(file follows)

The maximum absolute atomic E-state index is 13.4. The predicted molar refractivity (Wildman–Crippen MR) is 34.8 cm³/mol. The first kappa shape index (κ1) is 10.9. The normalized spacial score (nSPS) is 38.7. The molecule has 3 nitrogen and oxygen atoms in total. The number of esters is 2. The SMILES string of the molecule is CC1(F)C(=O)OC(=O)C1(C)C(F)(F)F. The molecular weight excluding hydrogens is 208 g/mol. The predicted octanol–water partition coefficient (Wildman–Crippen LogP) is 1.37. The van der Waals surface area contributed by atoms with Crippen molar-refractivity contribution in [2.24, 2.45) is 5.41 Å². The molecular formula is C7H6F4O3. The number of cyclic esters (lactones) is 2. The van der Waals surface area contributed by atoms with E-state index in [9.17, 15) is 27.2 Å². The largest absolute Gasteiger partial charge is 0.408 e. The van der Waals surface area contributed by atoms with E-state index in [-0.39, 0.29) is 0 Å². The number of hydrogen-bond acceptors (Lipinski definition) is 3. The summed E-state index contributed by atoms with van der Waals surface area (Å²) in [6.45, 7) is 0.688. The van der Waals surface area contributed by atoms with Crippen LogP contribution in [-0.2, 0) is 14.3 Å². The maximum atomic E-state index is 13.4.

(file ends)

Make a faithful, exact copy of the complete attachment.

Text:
The maximum absolute atomic E-state index is 13.4. The predicted molar refractivity (Wildman–Crippen MR) is 34.8 cm³/mol. The first kappa shape index (κ1) is 10.9. The normalized spacial score (nSPS) is 38.7. The molecule has 3 nitrogen and oxygen atoms in total. The number of esters is 2. The SMILES string of the molecule is CC1(F)C(=O)OC(=O)C1(C)C(F)(F)F. The molecular weight excluding hydrogens is 208 g/mol. The predicted octanol–water partition coefficient (Wildman–Crippen LogP) is 1.37. The van der Waals surface area contributed by atoms with Crippen molar-refractivity contribution in [2.24, 2.45) is 5.41 Å². The molecular formula is C7H6F4O3. The number of cyclic esters (lactones) is 2. The van der Waals surface area contributed by atoms with E-state index in [9.17, 15) is 27.2 Å². The largest absolute Gasteiger partial charge is 0.408 e. The van der Waals surface area contributed by atoms with E-state index in [-0.39, 0.29) is 0 Å². The number of hydrogen-bond acceptors (Lipinski definition) is 3. The summed E-state index contributed by atoms with van der Waals surface area (Å²) in [6.45, 7) is 0.688. The van der Waals surface area contributed by atoms with Crippen LogP contribution in [-0.2, 0) is 14.3 Å². The maximum atomic E-state index is 13.4.